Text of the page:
Why a master programme in migration and intercultural relations?
In the 21st century, migration processes – multidirectional in their spatial structures and multi-layered in their social and cultural settings – increasingly contribute to shaping societies. Indeed, the presence of migrants adds emphasis to intercultural relations and intercultural communication, which are of key concern for social cohesion. Moreover, and along with increasingly accelerating tendencies of globalisation, migration contests concepts of the nation state and territorial borders and directs attention to questions of social justice and human rights, conflict, and reconciliation. Migration also leads to the emergence, for example, of new concepts of identity and transnational social spaces. Against this backdrop, it becomes evident that answers to policy questions linked to phenomena as diverse as voluntary and forced migration, internal displacement and transcontinental movements, regular and irregular border crossings, unskilled labour and brain circulation need differentiated investigation and evaluation as well as complex negotiation. The 2015 developments in the EU demonstrate the need to find new responses on the local, national, European and global level.
Sustainable answers to global challenges
As a multi-perspectival study programme in migration studies, EMMIR responds to these challenges by providing state of the art education in theoretical concepts, empirical and hermeneutic methods plus issue-based transdisciplinary approaches to migration and inter/transculturality. Teaching and research in EMMIR addresses issues that currently rank highly on the global agenda – and need expertise on transnational, transcultural, and transdisciplinary level. Migration and mobility, flight, displacement and refuge – globally and (supra)nationally discussed primarily on a policy level – touch decisive dimensions in economic and social development, demography, international relations, political theory, and cultural cooperation, to name some of the key areas. Sustainable answers bridging the interests of nation states (incl. their welfare systems and labour markets) with human rights, democratic values and globality have still to be found. Research on inter/transcultural relations and inter/transcultural communication is closely linked to these questions and frequently key to the understanding of challenges and conflict.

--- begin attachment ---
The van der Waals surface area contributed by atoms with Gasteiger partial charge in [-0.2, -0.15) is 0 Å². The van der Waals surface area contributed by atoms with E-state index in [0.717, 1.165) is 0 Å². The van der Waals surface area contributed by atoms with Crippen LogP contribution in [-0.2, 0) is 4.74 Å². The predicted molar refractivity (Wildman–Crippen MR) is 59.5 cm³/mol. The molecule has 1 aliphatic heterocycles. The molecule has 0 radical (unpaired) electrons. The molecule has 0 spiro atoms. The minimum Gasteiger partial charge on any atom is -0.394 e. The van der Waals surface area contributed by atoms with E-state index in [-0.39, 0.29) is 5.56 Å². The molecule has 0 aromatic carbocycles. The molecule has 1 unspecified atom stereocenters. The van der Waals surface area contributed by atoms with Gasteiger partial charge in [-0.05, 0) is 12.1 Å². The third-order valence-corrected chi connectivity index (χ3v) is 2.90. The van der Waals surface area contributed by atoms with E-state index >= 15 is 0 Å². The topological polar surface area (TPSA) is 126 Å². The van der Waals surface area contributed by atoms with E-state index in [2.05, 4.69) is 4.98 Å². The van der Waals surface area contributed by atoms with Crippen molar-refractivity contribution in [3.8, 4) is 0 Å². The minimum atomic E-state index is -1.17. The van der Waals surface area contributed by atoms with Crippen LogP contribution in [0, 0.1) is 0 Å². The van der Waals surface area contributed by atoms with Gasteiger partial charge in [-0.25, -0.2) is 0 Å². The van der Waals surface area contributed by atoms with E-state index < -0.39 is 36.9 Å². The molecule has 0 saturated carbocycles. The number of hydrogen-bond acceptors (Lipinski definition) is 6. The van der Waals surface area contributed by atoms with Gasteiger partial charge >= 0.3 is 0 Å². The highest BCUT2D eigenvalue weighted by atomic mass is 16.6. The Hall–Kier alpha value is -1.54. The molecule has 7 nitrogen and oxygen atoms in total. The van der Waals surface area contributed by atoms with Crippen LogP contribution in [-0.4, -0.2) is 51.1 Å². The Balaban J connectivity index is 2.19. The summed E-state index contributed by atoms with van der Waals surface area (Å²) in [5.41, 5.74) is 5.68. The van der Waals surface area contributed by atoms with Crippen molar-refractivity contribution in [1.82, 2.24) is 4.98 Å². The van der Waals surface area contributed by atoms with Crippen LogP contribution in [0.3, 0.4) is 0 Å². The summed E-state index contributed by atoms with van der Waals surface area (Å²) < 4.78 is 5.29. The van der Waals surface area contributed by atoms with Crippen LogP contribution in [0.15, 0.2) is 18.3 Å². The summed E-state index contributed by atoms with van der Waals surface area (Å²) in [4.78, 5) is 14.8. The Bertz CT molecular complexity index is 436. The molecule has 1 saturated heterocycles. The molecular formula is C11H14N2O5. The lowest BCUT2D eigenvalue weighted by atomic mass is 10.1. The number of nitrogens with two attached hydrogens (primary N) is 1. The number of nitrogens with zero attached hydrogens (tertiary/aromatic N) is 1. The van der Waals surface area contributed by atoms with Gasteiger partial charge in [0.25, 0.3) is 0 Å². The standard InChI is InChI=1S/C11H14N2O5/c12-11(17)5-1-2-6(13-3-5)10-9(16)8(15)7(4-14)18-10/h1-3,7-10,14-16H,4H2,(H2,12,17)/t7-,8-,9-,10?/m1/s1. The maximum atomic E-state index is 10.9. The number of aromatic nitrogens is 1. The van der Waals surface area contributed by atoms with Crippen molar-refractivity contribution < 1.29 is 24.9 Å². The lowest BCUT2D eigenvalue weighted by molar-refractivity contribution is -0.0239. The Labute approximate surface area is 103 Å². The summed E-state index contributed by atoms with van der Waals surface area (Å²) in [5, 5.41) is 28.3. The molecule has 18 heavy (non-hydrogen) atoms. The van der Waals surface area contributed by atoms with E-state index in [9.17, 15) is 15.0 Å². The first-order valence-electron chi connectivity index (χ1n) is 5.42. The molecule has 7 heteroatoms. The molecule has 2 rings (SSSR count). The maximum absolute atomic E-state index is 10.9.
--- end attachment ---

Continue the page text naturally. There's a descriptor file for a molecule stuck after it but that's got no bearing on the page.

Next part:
The programme, combining the expertise of European and African universities in migration studies, strongly encourages you to critically evaluate the existing body of knowledge, concepts, and theories as well as terminologies, and to conduct your own research projects. You experience the benefits and the challenges of an international learner group, in which diverse backgrounds of fellow students and teachers offer innovative perspectives for the study of migration. The programme is also embedded in a wide network, comprising national and international (non-)governmental institutions as well as professionals in the private and the public sector. The language of instruction is English, but you are encouraged to enhance your multilingual skills.